After 9/11 there was a huge spike in the “top secret sector.”This situation is ably covered by a recent Washington Post investigation.While there is a need for top secrecy, this spike does raise some important concerns. I will focus mainly on the privatization of secrecy.
One concern is purely economic. While some folks argue that the private sector is able to do its tasks cheaper than the “bloated” and “wasteful” government, the reality seems to be quite different. To be specific, the spike in the private sector intelligence operations made people with clearance a valuable commodity. These people were often able to leave the public sector and take jobs in the private sector at a significant salary increase. This is, of course, nothing new. Over the years I have heard of numerous cases of the state trying to save money by privatizing and then paying private contractors significantly more than they paid the former state workers. Naturally, this concern only applies in cases in which privatizing is more expensive than keeping the operation entirely within the government. While some private companies no doubt do exemplary work, it would be rather unusual if some intelligence contractors were not using the situation as a gravy train.
A second concern is that these sort of operations seem to arguable fall under the domain of the state. Privatizing intelligence gathering seems comparable to privatizing the police or the military. Blackwater serves as an excellent example of cautionary tale about this sort of approach. Since the United States is supposed to be a democracy, such private sector secrecy is worrisome. State agencies are at least supposed to be servants of the nation, but the business of private business is just that-business.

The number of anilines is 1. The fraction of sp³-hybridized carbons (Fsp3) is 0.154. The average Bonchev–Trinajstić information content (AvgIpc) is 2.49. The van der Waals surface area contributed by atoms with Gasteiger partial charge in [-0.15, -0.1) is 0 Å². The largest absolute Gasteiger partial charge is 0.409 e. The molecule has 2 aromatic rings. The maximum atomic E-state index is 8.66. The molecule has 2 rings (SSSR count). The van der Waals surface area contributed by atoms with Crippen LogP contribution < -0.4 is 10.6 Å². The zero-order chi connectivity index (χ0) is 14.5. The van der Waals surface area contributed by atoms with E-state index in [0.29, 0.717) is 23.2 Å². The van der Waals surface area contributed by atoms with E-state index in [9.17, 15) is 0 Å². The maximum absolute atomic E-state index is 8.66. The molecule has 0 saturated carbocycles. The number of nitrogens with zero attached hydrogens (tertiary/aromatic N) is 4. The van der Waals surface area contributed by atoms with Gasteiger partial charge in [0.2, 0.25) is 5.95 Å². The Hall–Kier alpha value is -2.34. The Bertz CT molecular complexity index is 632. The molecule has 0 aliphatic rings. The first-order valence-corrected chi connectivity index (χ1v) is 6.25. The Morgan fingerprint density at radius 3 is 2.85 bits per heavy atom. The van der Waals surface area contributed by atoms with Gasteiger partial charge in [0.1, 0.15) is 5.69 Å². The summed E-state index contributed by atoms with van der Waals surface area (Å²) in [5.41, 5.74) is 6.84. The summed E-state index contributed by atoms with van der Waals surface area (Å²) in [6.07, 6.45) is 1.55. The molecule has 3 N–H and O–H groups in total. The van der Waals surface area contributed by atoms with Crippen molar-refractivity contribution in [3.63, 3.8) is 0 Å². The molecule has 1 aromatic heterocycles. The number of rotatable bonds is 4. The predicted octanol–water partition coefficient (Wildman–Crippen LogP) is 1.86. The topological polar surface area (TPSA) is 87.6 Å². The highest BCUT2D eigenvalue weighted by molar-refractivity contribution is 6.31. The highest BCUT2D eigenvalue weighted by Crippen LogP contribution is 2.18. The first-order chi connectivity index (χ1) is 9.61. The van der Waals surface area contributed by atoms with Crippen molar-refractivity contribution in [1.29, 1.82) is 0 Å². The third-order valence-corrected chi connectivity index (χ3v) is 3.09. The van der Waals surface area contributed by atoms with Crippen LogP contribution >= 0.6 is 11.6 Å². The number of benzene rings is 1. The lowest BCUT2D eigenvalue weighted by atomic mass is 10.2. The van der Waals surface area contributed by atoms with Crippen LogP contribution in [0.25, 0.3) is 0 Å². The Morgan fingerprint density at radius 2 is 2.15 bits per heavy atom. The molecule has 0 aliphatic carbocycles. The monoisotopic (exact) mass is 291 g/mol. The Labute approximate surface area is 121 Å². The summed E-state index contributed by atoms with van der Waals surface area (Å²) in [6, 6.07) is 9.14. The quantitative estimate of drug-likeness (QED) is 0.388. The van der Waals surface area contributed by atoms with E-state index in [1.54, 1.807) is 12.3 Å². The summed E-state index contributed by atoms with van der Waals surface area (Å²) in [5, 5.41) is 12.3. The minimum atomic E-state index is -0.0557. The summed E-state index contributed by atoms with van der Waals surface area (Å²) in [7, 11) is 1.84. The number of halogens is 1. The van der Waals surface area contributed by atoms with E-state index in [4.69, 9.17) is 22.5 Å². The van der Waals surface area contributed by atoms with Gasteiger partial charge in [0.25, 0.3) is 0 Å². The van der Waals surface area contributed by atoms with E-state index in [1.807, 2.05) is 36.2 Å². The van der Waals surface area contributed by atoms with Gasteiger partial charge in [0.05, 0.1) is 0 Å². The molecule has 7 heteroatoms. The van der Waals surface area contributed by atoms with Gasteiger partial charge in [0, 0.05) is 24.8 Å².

A third concern is with the vast size of this shadowy empire of secrecy. While having a robust intelligence community is useful, having such a large number of people with such clearance increases the odds of leaks. Also, as history has shown, people who work in intelligence have sometimes been willing to sell secrets. As such, having a vast system of secrecy increases our vulnerability. The challenge is comparable to the classic problem of having enough cooks, but not so many that the soup is spoiled.
A fourth concern is based on the classic problem of the ivory tower in academics. This problem is the tendency of professors and other academics to become insular and isolated within the confines of the academy. In the case of the intelligence community, the same sort of effect can easily occur. For example, professionals in the filed can easily fall into a closed circle of interaction that nicely replicates the closed circles of the academy. The top secret community also is well hidden from the public eye, thus making it even easier for people to become isolated in the shadowy caves. This can lead to a serious disconnection from the actual world and lead to serious problems.
A fifth concern is that these dwellers in the shadowy caves can become arrogant and develop a sense that they are privileged. As was shown in the Blackwater incidents, this can lead to rather serious problems. History shows, unfortunately, that Socrates was right-those who are able to act without criticism will tend to act badly. There are, obviously enough, few better ways to avoid criticism than being able to hide behind the shield of top secrecy.
This is not to say that there is not a place for private contractors in the intelligence business. However, it seems that there is a need to reign in the ever expanding shadows of secrecy-hopefully before some sort of disaster arises.